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Black-headed Grosbeak


IUCN Conservation Status: Least Concern

In western North America, the sweet song of the Black-headed Grosbeak caroling down from the treetops sounds like a tipsy robin welcoming spring. The flashy black, white, and cinnamon males and the less flamboyant females sing from perches in suburbs, desert thickets, and mountain forests. At feeders they effortlessly shuck sunflower seeds with their heavy bills. The showy male puts in equal time on the domestic front: both sexes sit on the eggs, feed the young, and feistily defend their nesting territory.


The Black-headed Grosbeak's whistled song rises and falls like an American Robin's, but it’s longer, sweeter, more varied, and less choppy in its phrases. It's sometimes likened to that of a "drunk" or "operatic" robin. Both males and females sing. The female's song is usually shorter, simpler, and quieter. She sings less frequently than the male, usually from the nest.


The Black-headed Grosbeak's typical call is a sharp spik uttered frequently to keep contact with mates while foraging. They utter an upslurring wheet upon taking flight. Their distress call is a series of rapidly repeated notes flung out in response to imminent danger to themselves or their chicks, or in violent altercations with other grosbeaks.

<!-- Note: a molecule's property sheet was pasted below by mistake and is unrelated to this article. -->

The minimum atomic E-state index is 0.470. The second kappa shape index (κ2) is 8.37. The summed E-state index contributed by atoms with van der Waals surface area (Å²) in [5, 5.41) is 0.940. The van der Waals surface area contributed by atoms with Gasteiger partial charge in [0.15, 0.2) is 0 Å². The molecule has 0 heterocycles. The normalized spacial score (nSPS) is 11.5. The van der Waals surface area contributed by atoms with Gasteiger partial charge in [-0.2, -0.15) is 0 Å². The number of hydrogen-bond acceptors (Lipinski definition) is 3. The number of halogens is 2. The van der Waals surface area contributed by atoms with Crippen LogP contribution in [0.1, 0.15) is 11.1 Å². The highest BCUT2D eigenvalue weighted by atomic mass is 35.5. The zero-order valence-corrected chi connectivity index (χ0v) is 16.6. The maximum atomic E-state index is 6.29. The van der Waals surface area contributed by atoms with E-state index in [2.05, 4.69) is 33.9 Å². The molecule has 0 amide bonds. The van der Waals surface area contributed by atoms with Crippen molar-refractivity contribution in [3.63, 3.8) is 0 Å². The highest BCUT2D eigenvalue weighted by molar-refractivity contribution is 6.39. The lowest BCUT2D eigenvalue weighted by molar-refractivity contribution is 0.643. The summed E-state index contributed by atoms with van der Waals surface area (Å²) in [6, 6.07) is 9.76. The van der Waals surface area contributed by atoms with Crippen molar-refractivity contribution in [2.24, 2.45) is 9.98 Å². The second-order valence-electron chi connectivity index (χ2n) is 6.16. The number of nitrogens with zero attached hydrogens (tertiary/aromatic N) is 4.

Search the Macaulay Library online archive for more sounds and videos

Backyard Tips

Attract Black-headed Grosbeaks by setting out sunflower seed feeders, and don't be surprised to find them at nectar feeders set out for orioles. They'll even nest in backyards and gardens where enough cover is available and water is nearby.

Find This Bird

Listen for the Black-headed Grosbeak's rich, lilting song in the treetops and its abrupt spik call as it gleans in dense foliage from spring through summer. It may be easiest to spot at sunflower seed feeders, but you may catch a glimpse of it in almost any diverse habitat, especially those with a few large trees and complex understory.

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All About Birds blog, Here’s What to Feed Your Summer Bird Feeder Visitors, July 11, 2014.



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bird image Blue-winged Warbler by Brian Sullivan

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